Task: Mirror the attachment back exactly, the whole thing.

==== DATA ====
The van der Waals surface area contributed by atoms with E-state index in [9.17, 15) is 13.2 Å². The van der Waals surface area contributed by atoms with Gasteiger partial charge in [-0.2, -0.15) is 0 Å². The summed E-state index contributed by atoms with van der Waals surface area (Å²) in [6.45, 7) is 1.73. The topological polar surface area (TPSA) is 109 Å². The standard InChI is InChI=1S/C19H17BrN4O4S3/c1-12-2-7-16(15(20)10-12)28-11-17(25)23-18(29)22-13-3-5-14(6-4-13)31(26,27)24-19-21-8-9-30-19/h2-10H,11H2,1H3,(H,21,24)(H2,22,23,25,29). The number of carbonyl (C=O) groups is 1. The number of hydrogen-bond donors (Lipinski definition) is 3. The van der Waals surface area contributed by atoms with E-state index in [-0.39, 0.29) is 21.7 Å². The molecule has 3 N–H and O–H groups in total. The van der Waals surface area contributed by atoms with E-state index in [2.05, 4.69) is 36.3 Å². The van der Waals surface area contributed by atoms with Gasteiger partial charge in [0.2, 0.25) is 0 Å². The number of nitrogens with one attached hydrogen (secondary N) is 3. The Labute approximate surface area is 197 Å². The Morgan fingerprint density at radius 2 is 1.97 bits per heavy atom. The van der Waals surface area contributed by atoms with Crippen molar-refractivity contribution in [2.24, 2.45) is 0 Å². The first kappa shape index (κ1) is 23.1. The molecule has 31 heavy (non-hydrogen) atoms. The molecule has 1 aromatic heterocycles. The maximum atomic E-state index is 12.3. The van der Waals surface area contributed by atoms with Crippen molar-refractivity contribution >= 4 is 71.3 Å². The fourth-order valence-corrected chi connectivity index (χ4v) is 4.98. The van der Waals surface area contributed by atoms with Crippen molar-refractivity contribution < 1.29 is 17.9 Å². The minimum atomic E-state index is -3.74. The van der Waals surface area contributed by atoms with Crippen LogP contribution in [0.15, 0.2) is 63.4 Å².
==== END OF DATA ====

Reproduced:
The van der Waals surface area contributed by atoms with E-state index in [9.17, 15) is 13.2 Å². The van der Waals surface area contributed by atoms with Gasteiger partial charge in [-0.2, -0.15) is 0 Å². The summed E-state index contributed by atoms with van der Waals surface area (Å²) in [6.45, 7) is 1.73. The topological polar surface area (TPSA) is 109 Å². The standard InChI is InChI=1S/C19H17BrN4O4S3/c1-12-2-7-16(15(20)10-12)28-11-17(25)23-18(29)22-13-3-5-14(6-4-13)31(26,27)24-19-21-8-9-30-19/h2-10H,11H2,1H3,(H,21,24)(H2,22,23,25,29). The number of carbonyl (C=O) groups is 1. The number of hydrogen-bond donors (Lipinski definition) is 3. The van der Waals surface area contributed by atoms with E-state index in [-0.39, 0.29) is 21.7 Å². The molecule has 3 N–H and O–H groups in total. The van der Waals surface area contributed by atoms with E-state index in [2.05, 4.69) is 36.3 Å². The van der Waals surface area contributed by atoms with Gasteiger partial charge in [0.2, 0.25) is 0 Å². The number of nitrogens with one attached hydrogen (secondary N) is 3. The Labute approximate surface area is 197 Å². The Morgan fingerprint density at radius 2 is 1.97 bits per heavy atom. The van der Waals surface area contributed by atoms with Crippen molar-refractivity contribution in [2.24, 2.45) is 0 Å². The first kappa shape index (κ1) is 23.1. The molecule has 31 heavy (non-hydrogen) atoms. The molecule has 1 aromatic heterocycles. The maximum atomic E-state index is 12.3. The van der Waals surface area contributed by atoms with Crippen molar-refractivity contribution >= 4 is 71.3 Å². The fourth-order valence-corrected chi connectivity index (χ4v) is 4.98. The van der Waals surface area contributed by atoms with Crippen molar-refractivity contribution < 1.29 is 17.9 Å². The minimum atomic E-state index is -3.74. The van der Waals surface area contributed by atoms with Crippen LogP contribution in [0.15, 0.2) is 63.4 Å².